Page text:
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‘Myla Dalbesio on how to photograph real women’ featured in Dazed digital:

American artist and photographer Myla Dalbesio is mainly known as a model, or, more precisely, the girl from the 2014 Calvin Klein campaign who sparked the debate on whether a woman of a UK size 12 should be considered a plus sized model. Her courage to start a conversation and to take pride in who she is brought her well-deserved recognition from all over the world. But, more importantly, there is more to Dalbesio’s input in the contemporary visual manifestation of feminism than just her looks. She’s been exploring femininity, sexuality, American mysticism and high school aesthetics through performance art, collage, writing and photography for over four years. Her recent photographic project “Some Girls” is an answer to the two dimensional standards of the fashion and beauty industry, an enchanting example of female gaze and a love note to all the real girls out there.

“What I am aiming to show is something very real,” explains Dalbesio. “It’s a snapshot of current femininity, of beauty that other women can connect with, that has no artifice or pretension. It’s a portrait of a new generation of feminists!” We asked Dalbesio to take us on a tour of her creative universe and share the secrets of how to shoot real girls.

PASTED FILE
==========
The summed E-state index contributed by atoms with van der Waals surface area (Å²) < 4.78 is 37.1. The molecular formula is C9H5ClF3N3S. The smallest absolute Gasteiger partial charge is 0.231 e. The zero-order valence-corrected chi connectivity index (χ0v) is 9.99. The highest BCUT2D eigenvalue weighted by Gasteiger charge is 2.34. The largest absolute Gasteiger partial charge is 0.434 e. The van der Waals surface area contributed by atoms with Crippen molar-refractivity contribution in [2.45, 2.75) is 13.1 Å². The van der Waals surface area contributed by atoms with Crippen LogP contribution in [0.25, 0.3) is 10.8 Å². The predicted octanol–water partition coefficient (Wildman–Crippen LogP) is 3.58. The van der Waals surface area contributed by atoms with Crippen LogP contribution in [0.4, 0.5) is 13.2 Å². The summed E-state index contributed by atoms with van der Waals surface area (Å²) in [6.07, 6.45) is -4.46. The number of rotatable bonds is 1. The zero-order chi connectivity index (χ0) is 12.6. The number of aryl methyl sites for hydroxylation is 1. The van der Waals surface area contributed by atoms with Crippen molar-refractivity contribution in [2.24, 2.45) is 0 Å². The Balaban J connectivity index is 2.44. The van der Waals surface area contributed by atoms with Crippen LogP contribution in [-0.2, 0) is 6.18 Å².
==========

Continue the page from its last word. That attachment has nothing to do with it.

GRAB YOUR FRIENDS AND CREATE SOMETHING TOGETHER

“I had a couple girlfriends (also models) who had been asking me for a long time to shoot together. Once we finally made it happen, I realised how much I loved the experience. Going to a friend’s apartment, having a cup of coffee and catching up, creating something together. I wanted to do it again, so I started shooting more friends, and the project began to evolve and take shape.”

CREATIVE PROJECTS ARE A GREAT WAY TO MEET NEW AND INSPIRING PEOPLE, AND VICE-VERSA

“Most of the girls are friends, someone I know and love, who inspire and understand me, although some of the girls are (or were, I should say) strangers, girl crushes I found on Instagram or knew of from the downtown NY scene. I like that I can use this project as a path to meet and interact with more interesting women. It’s really important to me that the girls I work with are multi-dimensional. I need to be able to talk to them while we shoot, I want to be able to connect with them on a personal level. That kind of connection plays a big role in how the photos turn out. If we aren’t vibing it will show in the photos. When I’m casting I look for confident girls that have something going on, something to say.”

RESPECT OTHER MODELS AND THEIR BOUNDARIES

“I try to never pressure anyone into doing something they are not comfortable with, I always ask permission, and if anyone shows slight hesitation I let it go and move onto a different shot. Because I shoot on film and the girls can’t see what it looks like until later, sometimes I’ll take a quick picture on my iPhone to show them what it looks like. If they don’t like it, I don’t shoot it. I also try to be very vocal about what I like about them, what I think looks beautiful. I have an advantage with that though, because I am a woman. Sometimes those kinds of compliments can come off in a different way when they are coming from a man.”

To see the full article hop over to Dazed.